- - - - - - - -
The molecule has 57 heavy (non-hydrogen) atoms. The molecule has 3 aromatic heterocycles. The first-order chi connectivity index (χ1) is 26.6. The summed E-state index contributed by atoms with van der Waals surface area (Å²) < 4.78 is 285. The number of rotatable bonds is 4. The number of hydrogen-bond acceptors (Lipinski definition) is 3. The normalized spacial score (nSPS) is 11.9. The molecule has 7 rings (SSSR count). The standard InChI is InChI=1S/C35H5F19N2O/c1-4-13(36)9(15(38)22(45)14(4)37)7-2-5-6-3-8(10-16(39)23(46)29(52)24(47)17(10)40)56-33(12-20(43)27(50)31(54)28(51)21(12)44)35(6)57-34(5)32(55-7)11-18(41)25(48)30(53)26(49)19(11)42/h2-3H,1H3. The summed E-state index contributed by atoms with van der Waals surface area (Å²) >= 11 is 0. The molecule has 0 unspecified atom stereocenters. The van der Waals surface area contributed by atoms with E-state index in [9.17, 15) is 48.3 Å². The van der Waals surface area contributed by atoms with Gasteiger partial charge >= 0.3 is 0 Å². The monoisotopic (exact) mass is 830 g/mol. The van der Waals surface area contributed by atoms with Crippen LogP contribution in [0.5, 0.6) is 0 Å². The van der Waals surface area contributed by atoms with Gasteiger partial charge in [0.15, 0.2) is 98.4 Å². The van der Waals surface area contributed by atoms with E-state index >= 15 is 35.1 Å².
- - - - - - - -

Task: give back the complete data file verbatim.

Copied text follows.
The molecule has 57 heavy (non-hydrogen) atoms. The molecule has 3 aromatic heterocycles. The first-order chi connectivity index (χ1) is 26.6. The summed E-state index contributed by atoms with van der Waals surface area (Å²) < 4.78 is 285. The number of rotatable bonds is 4. The number of hydrogen-bond acceptors (Lipinski definition) is 3. The normalized spacial score (nSPS) is 11.9. The molecule has 7 rings (SSSR count). The standard InChI is InChI=1S/C35H5F19N2O/c1-4-13(36)9(15(38)22(45)14(4)37)7-2-5-6-3-8(10-16(39)23(46)29(52)24(47)17(10)40)56-33(12-20(43)27(50)31(54)28(51)21(12)44)35(6)57-34(5)32(55-7)11-18(41)25(48)30(53)26(49)19(11)42/h2-3H,1H3. The summed E-state index contributed by atoms with van der Waals surface area (Å²) >= 11 is 0. The molecule has 0 unspecified atom stereocenters. The van der Waals surface area contributed by atoms with E-state index in [9.17, 15) is 48.3 Å². The van der Waals surface area contributed by atoms with Gasteiger partial charge >= 0.3 is 0 Å². The monoisotopic (exact) mass is 830 g/mol. The van der Waals surface area contributed by atoms with Crippen LogP contribution in [0.5, 0.6) is 0 Å². The van der Waals surface area contributed by atoms with Gasteiger partial charge in [0.15, 0.2) is 98.4 Å². The van der Waals surface area contributed by atoms with E-state index >= 15 is 35.1 Å².